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Thanks Nody. Great advice. Seems common sense. I'll put the cat carrier into the large cage now to give her a hideout and make the meal times twice a day. I like the sticks/leaves/clay idea in the cat litter too. We've been annoying her constantly offering food. I won't return her to the shelter, they are volunteers and overwhelmed to be honest. I'm prepared to put in the time and see that means leaving her alone. Cheers for your time.
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11-04-2021, 22:47   #4
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Good for you op, you're clearly trying to do the right thing, and Nody's advice is great, and his is a real voice of experience when it comes to cats!
I'm no expert on cats, but I do think a good rule of thumb with new, scared animals is to do as little as you can with them. Provide all of their needs (food, water, hiding place, toilet place) and then take a back seat... let them come to you and give them all the time they need to do that. Never force yourself on them, as it only confirms to them that they were right to be scared of you.
Definitely get a Feliway diffuser for the room she's in. Loads of research to back up its effectiveness at reducing stress.
Best of luck! It'd be great if you could update us every so often on her progress? Loads of seriously knowledgeable cat folk here to help you along the way too!
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11-04-2021, 23:43   #5
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Thanks DBB. Will update her progress. Thanks to Nody's advice she has crawled into the cat carrier we put in the cage with some unwanted scarves for a bed. Looks slightly more comfortable.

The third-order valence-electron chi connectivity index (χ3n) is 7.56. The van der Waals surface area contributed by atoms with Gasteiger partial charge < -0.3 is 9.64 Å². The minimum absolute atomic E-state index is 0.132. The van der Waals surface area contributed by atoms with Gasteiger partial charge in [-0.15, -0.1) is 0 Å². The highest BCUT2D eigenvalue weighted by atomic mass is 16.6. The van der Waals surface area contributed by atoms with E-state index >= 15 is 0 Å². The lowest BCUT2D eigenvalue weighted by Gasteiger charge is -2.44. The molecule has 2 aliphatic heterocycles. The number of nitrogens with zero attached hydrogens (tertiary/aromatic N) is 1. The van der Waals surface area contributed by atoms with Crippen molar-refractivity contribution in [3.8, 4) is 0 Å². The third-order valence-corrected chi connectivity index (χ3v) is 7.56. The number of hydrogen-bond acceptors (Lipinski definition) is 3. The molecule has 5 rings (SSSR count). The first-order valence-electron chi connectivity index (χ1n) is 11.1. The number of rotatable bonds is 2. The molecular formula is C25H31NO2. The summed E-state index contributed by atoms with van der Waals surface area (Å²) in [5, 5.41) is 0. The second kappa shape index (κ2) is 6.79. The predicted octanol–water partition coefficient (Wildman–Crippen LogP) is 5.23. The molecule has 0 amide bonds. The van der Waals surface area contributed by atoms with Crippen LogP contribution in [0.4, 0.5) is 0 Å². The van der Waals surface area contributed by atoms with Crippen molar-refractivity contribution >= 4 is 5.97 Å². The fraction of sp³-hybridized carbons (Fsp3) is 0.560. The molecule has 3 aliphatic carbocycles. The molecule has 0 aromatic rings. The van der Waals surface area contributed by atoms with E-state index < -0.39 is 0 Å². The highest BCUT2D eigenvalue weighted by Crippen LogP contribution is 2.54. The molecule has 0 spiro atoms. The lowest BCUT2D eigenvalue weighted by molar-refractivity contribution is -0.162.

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12-04-2021, 20:03   #6
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Excellent advice from nody there. Took us 6 months to get our rescue cat out from behind the sofa when we got her. We did all the things Nody mentions, strict meal times, sat in the room with her just reading out loud or singing (to get her used to our voices), gave her places to hide, not forcing the issue at all. It took a lot of patience but it eventually worked. If the cat isn't using the litter at all you could double check with the rescue what type of litter she was using in the rescue centre. Our rescue always uses wood pellets rather than the clay so that's what we used. Make sure to leave a scratching post in the room too and maybe a few toys to see if she'll play when you're not there. If you could get a cheapo nanny cam you can leave it in the room to see how she's getting on when you're not there.

Leaving the radio on in the room is an excellent idea also, maybe something low and not shouty like Lyric FM or Newstalk. Once the cat gets a bit comfortable in the room you can take it from there. But it's all about baby steps. Good luck.
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12-04-2021, 21:07   #7
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Patience is the key, and great plan per Nody's post. IT CAN BE DONE - Im sitting here surrounded by three snoring ex-ferals (and a dog!)
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12-04-2021, 23:45   #8
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Thanks all. Well I followed the advice above. Great news is that all her food was gone this morning. She didn't touch the food I put in today until after 8pm but at least she's eating. I just refilled her bowl now. She went to the toilet in the corner of the cage not the litter box and covered it with newspaper so she is trying to be clean. She spends all day in the cat carrier within the cage. That was a great tip to put that in with her. She is in the back kitchen which is very small so I think I will open the cage for her to move around more. I feel cruel. Seems like a rotten existence - more like torture than an alleged rescue. But small steps and hopefully her dreary life will improve.
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13-04-2021, 20:53   #9
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Just out of curiosity, why did you adopt a feral cat?

Good that shes eating and moving about more... keep us posted
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14-04-2021, 07:03   #10
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Quote:
Originally Posted by aonb View Post
Just out of curiosity, why did you adopt a feral cat?